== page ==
Our choices have important health implications, and knowledge of the health implications of
individual nutrients can help guide food choices. But nutrients are consumed in the
form of foods that are made up of a multitude of complex constituents, and their interactions
and health effects are not fully understood. Since we eat food, our focus
should be on the selection and consumption of healthy foods. There is substantial
evidence that the adoption of several overall dietary patterns can improve health,
prevent some cancers, improve multiple cardiovascular risk factors, and prevent or
even reverse CVD. The 2015 Dietary Guidelines Advisory Committee Report concluded
that healthy eating patterns can be achieved with a variety of eating styles,
including the “Healthy U.S.-style Pattern,” the “Healthy Mediterranean-style Pattern,”
and the “Healthy Vegetarian-style Pattern.”

The 2015 DGAC found what they called “remarkable consistency” in the findings
and implications of their examination of the association between dietary patterns
and various health outcomes. The 2015 DGAC report states “Common characteristics
of dietary patterns associated with positive health outcomes include higher
intake of vegetables, fruits, whole grains, low- or non-fat dairy, seafood, legumes,
and nuts; moderate intake of alcohol (among adults); lower consumption of red and
processed meat, and low intake of sugar-sweetened foods and drinks, and refined

Katz and Meller have identified seven basic dietary pattern varieties: low-fat (including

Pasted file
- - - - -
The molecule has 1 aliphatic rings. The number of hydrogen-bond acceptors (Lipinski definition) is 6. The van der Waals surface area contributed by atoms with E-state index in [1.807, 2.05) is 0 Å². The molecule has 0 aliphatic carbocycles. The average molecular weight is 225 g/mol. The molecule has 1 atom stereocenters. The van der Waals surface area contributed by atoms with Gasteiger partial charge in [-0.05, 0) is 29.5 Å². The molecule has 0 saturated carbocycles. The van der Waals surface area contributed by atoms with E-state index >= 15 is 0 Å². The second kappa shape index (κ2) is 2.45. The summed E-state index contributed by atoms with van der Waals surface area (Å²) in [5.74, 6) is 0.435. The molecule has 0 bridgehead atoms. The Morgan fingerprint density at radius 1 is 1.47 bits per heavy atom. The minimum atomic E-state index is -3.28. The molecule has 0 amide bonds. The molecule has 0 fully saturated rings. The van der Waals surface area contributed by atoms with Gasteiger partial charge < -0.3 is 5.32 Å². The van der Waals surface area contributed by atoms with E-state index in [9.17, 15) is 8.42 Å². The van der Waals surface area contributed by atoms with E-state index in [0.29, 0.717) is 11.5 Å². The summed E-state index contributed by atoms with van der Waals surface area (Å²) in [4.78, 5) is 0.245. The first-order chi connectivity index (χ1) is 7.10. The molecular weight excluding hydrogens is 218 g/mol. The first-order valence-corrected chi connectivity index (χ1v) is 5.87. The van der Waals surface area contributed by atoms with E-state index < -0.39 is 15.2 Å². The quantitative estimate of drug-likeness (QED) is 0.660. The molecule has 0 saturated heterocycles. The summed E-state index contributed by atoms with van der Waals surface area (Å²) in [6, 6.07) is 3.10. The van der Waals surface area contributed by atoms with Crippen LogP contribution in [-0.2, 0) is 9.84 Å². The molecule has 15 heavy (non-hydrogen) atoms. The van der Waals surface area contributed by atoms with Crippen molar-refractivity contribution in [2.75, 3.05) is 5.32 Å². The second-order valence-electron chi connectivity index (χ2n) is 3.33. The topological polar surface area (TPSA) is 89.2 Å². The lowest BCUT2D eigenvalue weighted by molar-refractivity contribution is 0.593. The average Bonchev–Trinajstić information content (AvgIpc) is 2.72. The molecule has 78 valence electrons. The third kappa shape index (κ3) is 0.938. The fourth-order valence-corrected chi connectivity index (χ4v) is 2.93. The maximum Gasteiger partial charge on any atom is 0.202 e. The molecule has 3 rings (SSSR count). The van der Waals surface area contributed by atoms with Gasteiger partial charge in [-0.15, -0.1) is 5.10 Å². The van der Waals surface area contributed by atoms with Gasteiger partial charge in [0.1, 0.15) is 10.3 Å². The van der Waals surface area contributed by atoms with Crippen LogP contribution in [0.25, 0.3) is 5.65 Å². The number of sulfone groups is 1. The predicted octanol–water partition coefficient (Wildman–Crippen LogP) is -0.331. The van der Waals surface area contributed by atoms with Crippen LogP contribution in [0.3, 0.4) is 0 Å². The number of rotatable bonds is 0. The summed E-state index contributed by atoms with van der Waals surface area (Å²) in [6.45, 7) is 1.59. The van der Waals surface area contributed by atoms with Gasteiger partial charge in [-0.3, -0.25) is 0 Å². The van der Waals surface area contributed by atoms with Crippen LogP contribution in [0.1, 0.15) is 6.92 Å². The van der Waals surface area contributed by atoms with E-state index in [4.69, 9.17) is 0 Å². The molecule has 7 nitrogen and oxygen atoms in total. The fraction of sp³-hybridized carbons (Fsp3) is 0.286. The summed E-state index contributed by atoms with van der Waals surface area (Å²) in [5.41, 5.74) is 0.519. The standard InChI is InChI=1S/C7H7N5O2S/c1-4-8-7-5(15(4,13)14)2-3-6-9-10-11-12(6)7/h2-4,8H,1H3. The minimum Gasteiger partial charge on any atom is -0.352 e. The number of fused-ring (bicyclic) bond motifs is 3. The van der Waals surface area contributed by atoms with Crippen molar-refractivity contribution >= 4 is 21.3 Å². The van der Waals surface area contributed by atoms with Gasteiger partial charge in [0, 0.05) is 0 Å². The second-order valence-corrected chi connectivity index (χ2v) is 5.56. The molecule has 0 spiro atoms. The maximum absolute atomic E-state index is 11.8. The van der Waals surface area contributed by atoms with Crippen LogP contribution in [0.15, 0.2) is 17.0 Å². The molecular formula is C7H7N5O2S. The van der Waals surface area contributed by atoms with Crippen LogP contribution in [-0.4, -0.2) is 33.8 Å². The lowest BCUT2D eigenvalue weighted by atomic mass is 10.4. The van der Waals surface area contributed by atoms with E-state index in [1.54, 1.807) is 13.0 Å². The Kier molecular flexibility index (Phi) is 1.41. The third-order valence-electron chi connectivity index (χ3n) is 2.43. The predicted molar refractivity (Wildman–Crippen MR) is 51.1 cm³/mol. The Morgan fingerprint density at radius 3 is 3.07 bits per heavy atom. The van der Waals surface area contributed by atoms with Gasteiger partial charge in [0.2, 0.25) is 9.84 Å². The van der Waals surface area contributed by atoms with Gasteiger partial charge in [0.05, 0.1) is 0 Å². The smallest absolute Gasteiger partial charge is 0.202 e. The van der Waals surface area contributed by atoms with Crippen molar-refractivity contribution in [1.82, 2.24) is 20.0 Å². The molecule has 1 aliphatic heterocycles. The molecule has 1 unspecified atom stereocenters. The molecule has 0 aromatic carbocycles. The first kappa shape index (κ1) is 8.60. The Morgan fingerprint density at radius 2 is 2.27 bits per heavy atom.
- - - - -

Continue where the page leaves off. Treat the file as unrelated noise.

vegetarian and traditional Asian); vegan; Mediterranean; mixed and balanced;
low glycemic; low carbohydrate; and Paleolithic. Among these, epidemiologic
and clinical research suggests that those that are plant-based are the most
likely to improve and preserve health. Two general diet patterns stand out as having
much in common and being much better than the typical American diet—the TAD.
1) whole-food plant-based, including vegetarian, vegan, and traditional Asian diets—
they all may be ultra-low-fat, and; 2) Mediterranean, and the nutritionally similar
mixed and balanced diets. There are differences between them, and discerning,
which is superior is difficult, if not impossible, with the available evidence. In
part, this is because different bodies of evidence from research are referred to and
underlie our knowledge about the links between these differing dietary patterns
and health. For example, some nutrition experts (e.g., Ornish, Esselstyn) advocate
for ultra-low-fat diets, with no more than 10% of total calories from fat. Other
top nutrition experts (e.g., Willett, Hu, Mozaffarian) recommend more mainstream
diets that substitute “healthier” PUFA and MUFA fats for trans and saturated fats.
The pros and cons of these different dietary recommendations will be discussed in following blogs.

This blog presents opinions and ideas and is intended to provide helpful general information. I am not engaged in rendering advice or services to the individual reader. The ideas, procedures and suggestions in that are presented are not in any way a substitute for the advice and care of the reader’s own physician or other medical professional based on the reader’s own individual conditions, symptoms or concerns. If the reader needs personal medical, health, dietary, exercise or other assistance or advice the reader should consult a physician and/or other qualified health professionals. The author specifically disclaims all responsibility for any injury, damage or loss that the reader may incur as a direct or indirect consequence of following any directions or suggestions given in this blog or participating in any programs described in this blog or in the book, The Building Blocks of Health––How to Optimize Your Health with a Lifestyle Checklist (available in print or downloaded at Amazon, Apple, Barnes and Noble and elsewhere). Copyright 2021 by J. Joseph Speidel